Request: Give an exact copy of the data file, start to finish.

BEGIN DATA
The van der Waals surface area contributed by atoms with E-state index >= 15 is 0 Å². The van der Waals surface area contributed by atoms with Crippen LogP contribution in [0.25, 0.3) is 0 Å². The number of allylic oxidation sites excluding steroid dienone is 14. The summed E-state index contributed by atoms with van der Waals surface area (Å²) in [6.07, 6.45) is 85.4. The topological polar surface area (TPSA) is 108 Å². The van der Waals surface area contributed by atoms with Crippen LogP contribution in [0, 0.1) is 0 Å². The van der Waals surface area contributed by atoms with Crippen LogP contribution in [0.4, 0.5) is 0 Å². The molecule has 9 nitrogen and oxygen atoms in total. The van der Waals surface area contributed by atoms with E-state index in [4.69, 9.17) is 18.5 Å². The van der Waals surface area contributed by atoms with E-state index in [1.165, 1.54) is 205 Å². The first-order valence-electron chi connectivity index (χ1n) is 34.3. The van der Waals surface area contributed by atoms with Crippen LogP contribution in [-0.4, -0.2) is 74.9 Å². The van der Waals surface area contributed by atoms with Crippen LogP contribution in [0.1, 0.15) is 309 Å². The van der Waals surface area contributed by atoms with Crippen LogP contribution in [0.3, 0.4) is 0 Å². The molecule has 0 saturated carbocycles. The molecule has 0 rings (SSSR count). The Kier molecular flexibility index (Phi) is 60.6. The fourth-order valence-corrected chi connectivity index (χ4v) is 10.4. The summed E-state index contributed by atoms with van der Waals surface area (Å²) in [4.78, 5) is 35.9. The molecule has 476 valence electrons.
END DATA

The van der Waals surface area contributed by atoms with E-state index >= 15 is 0 Å². The van der Waals surface area contributed by atoms with Crippen LogP contribution in [0.25, 0.3) is 0 Å². The number of allylic oxidation sites excluding steroid dienone is 14. The summed E-state index contributed by atoms with van der Waals surface area (Å²) in [6.07, 6.45) is 85.4. The topological polar surface area (TPSA) is 108 Å². The van der Waals surface area contributed by atoms with Crippen LogP contribution in [0, 0.1) is 0 Å². The van der Waals surface area contributed by atoms with Crippen LogP contribution in [0.4, 0.5) is 0 Å². The molecule has 9 nitrogen and oxygen atoms in total. The van der Waals surface area contributed by atoms with E-state index in [4.69, 9.17) is 18.5 Å². The van der Waals surface area contributed by atoms with E-state index in [1.165, 1.54) is 205 Å². The first-order valence-electron chi connectivity index (χ1n) is 34.3. The van der Waals surface area contributed by atoms with Crippen LogP contribution in [-0.4, -0.2) is 74.9 Å². The van der Waals surface area contributed by atoms with Crippen LogP contribution in [0.1, 0.15) is 309 Å². The van der Waals surface area contributed by atoms with Crippen LogP contribution in [0.3, 0.4) is 0 Å². The molecule has 0 saturated carbocycles. The molecule has 0 rings (SSSR count). The Kier molecular flexibility index (Phi) is 60.6. The fourth-order valence-corrected chi connectivity index (χ4v) is 10.4. The summed E-state index contributed by atoms with van der Waals surface area (Å²) in [4.78, 5) is 35.9. The molecule has 476 valence electrons.